Maybe it is because I am what's considered an "older millennial," but I simply can't understand the phenomenon that is the promposal trend. I just can't imagine having to go through all of the trouble that high school students go through today for potential prom dates. But, not having to go through it and just watching makes it a lot more fun. Luckily, MTV's new reality series, appropriately titled Promposal, follows high school students as they prepare to pull off elaborate asks-to-prom. The show is sort of My Super Sweet 16 meets prom and the premiere episode starts off with a seriously involved promposal setup.
The first episode focuses on high school junior Destini and her plan to ask her boyfriend Damon to prom in a way that will (according to Destini) show all of the girls in her class that he is her man. She comes up with, and actually pulls off, an extravagant pep rally devoted solely to asking him to prom. She has a drumline, cheerleaders, the school dance team, and the entire junior class in attendance. Meanwhile she sings a song to her beloved and then asks him to prom, as banners reading "PROM?" fall from the gymnasium rafters. I can safely say that my high school boyfriend put next to zero effort into his prom invitation. Hell, my husband's marriage proposal wasn't even that flashy.
I am tempted to say that, back in my day, things were much simpler. You see, the earliest that I can remember even seeing something resembling a promposal was freshman year of college during the first season of Laguna Beach in 2004. I remember all of my friends and I being extremely confused when the cast went to great lengths to ask each other to the big dance. There were banners, flowers, and gorilla masks and none of us could relate to it at all. We assumed it was a California thing that us East Coasters just didn't understand.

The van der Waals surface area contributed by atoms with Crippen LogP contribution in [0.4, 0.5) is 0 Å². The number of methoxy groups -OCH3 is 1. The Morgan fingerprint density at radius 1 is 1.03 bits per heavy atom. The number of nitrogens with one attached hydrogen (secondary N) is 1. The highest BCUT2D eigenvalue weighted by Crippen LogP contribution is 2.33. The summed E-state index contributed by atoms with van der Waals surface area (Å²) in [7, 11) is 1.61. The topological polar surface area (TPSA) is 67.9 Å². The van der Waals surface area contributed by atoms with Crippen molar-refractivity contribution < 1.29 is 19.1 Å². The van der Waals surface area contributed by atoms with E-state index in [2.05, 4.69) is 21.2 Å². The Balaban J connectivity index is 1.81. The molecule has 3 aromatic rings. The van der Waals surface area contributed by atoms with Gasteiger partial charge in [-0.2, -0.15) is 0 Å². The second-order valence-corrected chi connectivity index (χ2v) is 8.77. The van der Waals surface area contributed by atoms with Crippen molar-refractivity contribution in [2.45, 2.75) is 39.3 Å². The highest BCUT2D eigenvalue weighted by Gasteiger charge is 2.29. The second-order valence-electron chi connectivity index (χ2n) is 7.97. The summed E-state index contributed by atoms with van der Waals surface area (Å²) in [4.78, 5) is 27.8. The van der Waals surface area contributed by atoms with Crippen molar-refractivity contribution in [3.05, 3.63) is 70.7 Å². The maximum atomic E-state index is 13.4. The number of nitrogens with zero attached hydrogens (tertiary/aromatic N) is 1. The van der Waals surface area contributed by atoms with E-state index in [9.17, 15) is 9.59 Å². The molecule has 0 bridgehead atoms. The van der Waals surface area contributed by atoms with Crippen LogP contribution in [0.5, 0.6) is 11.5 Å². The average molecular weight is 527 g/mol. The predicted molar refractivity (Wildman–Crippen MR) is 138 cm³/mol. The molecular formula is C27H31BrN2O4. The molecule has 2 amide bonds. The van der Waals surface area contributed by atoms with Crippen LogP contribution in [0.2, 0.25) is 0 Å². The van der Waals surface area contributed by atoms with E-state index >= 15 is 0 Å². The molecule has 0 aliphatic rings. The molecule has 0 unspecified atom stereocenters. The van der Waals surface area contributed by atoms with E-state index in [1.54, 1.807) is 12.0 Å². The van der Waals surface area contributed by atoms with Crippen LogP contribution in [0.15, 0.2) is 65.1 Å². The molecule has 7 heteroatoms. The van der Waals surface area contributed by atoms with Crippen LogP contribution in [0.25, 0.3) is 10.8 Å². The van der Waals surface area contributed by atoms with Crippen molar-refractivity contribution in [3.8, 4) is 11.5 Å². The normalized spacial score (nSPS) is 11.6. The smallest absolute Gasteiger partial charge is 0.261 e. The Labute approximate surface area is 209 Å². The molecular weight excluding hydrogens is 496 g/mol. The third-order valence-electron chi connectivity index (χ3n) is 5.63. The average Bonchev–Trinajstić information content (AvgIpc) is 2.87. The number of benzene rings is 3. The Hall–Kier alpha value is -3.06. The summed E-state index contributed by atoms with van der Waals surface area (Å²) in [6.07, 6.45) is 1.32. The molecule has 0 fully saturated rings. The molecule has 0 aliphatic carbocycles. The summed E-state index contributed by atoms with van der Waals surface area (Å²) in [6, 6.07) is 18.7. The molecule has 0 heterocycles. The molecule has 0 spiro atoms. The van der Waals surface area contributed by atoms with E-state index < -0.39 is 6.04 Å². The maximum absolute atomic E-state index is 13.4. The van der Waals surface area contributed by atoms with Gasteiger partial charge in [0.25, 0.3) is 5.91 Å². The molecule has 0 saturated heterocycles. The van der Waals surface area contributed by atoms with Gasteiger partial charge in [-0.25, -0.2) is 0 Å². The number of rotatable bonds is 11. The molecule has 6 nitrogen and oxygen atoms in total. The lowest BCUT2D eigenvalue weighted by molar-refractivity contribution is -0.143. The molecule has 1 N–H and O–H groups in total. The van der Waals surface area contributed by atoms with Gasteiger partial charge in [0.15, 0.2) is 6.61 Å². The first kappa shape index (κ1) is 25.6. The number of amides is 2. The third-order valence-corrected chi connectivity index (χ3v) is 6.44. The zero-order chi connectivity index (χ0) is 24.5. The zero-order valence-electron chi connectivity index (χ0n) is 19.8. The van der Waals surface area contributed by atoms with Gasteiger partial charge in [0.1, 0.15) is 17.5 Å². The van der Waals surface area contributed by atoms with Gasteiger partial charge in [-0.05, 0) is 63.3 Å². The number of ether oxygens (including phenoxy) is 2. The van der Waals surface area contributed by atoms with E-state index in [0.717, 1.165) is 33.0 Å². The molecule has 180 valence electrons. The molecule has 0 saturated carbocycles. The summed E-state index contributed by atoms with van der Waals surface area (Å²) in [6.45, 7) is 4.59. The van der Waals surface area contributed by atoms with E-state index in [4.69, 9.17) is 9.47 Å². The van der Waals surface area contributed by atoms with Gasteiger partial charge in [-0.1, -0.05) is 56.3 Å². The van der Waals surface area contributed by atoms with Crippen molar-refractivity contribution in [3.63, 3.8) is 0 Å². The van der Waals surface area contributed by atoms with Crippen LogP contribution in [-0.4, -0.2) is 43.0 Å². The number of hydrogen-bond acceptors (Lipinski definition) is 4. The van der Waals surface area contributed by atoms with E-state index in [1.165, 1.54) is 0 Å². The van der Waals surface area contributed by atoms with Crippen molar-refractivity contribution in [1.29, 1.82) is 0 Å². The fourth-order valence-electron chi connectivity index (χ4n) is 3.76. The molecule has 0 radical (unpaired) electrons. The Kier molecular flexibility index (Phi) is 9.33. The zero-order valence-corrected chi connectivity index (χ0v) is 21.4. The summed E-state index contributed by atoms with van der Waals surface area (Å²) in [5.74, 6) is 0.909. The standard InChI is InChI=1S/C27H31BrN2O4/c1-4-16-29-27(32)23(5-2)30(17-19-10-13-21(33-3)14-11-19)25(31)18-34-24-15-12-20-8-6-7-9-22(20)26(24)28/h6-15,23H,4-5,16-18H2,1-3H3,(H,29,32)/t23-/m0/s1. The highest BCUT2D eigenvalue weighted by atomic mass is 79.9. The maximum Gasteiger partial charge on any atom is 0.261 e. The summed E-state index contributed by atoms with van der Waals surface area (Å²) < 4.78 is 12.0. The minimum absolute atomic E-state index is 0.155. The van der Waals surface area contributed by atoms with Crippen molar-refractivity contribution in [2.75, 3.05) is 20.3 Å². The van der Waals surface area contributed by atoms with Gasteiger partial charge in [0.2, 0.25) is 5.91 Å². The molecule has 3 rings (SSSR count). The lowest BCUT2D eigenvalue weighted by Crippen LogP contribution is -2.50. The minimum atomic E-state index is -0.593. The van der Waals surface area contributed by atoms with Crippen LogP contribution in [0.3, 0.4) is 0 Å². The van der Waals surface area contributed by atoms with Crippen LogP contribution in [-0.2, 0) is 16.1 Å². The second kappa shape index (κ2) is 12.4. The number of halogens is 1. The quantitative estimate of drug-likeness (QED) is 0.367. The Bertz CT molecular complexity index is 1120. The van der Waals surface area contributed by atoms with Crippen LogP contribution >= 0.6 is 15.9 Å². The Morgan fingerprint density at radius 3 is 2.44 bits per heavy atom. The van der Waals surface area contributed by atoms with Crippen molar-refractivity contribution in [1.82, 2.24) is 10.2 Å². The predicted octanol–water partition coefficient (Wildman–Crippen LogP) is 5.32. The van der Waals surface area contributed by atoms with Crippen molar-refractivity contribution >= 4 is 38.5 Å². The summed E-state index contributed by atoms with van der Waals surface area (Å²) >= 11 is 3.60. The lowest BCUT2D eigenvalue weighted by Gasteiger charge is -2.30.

And, it seems as if the trend didn't start much earlier than Laguna Beach popularized it. According to a Washington Post timeline of the "promposal," the earliest known usage of the term came in 2001, when the Dallas Morning News commented on the unique ways teens were asking each other to the dance.
Now, here we are in 2017 and if your prom invitation doesn't include a skywriter writing "PROM?" across the sky as your date sings a song that he wrote about you, then the whole event is considered a dud. Hasn't this got a little out of hand? Does a school dance really warrant this kind of thing? After all, if you end up getting married later, won't your proposal possibly be kind of disappointing in comparison without the banners, cheerleaders, and school dance team? It just seems like a lot of unnecessary pressure at a time when there is already enough pressure on high school students.
Regardless of your opinion on promposals, they are definitely fascinating. Check out MTV's newest series Promposal airing on Sundays to see the lengths that students go to for their prom dates.